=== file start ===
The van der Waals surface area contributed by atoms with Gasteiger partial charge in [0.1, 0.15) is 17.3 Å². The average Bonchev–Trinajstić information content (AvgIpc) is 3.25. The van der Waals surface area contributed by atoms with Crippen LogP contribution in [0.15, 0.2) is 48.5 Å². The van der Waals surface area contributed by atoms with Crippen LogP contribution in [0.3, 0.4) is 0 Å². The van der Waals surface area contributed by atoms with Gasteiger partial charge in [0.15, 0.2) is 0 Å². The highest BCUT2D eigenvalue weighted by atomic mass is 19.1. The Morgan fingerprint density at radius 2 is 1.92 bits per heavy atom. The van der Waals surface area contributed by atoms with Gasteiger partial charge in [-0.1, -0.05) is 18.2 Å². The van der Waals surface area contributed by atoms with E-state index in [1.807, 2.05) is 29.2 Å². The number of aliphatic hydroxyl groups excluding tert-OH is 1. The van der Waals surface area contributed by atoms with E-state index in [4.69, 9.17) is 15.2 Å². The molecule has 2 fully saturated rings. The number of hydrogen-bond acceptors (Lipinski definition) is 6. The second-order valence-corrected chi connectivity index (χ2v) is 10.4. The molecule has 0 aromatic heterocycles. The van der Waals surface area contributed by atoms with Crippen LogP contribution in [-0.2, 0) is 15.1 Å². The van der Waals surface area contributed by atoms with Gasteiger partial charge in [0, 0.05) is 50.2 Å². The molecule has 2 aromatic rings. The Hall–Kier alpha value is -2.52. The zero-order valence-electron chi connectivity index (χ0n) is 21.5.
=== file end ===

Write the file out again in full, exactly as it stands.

The van der Waals surface area contributed by atoms with Gasteiger partial charge in [0.1, 0.15) is 17.3 Å². The average Bonchev–Trinajstić information content (AvgIpc) is 3.25. The van der Waals surface area contributed by atoms with Crippen LogP contribution in [0.15, 0.2) is 48.5 Å². The van der Waals surface area contributed by atoms with Crippen LogP contribution in [0.3, 0.4) is 0 Å². The van der Waals surface area contributed by atoms with Gasteiger partial charge in [0.15, 0.2) is 0 Å². The highest BCUT2D eigenvalue weighted by atomic mass is 19.1. The Morgan fingerprint density at radius 2 is 1.92 bits per heavy atom. The van der Waals surface area contributed by atoms with Gasteiger partial charge in [-0.1, -0.05) is 18.2 Å². The van der Waals surface area contributed by atoms with E-state index in [1.807, 2.05) is 29.2 Å². The number of aliphatic hydroxyl groups excluding tert-OH is 1. The van der Waals surface area contributed by atoms with E-state index in [4.69, 9.17) is 15.2 Å². The molecule has 2 fully saturated rings. The number of hydrogen-bond acceptors (Lipinski definition) is 6. The second-order valence-corrected chi connectivity index (χ2v) is 10.4. The molecule has 0 aromatic heterocycles. The van der Waals surface area contributed by atoms with Crippen LogP contribution in [-0.2, 0) is 15.1 Å². The van der Waals surface area contributed by atoms with Gasteiger partial charge in [0, 0.05) is 50.2 Å². The molecule has 2 aromatic rings. The Hall–Kier alpha value is -2.52. The zero-order valence-electron chi connectivity index (χ0n) is 21.5.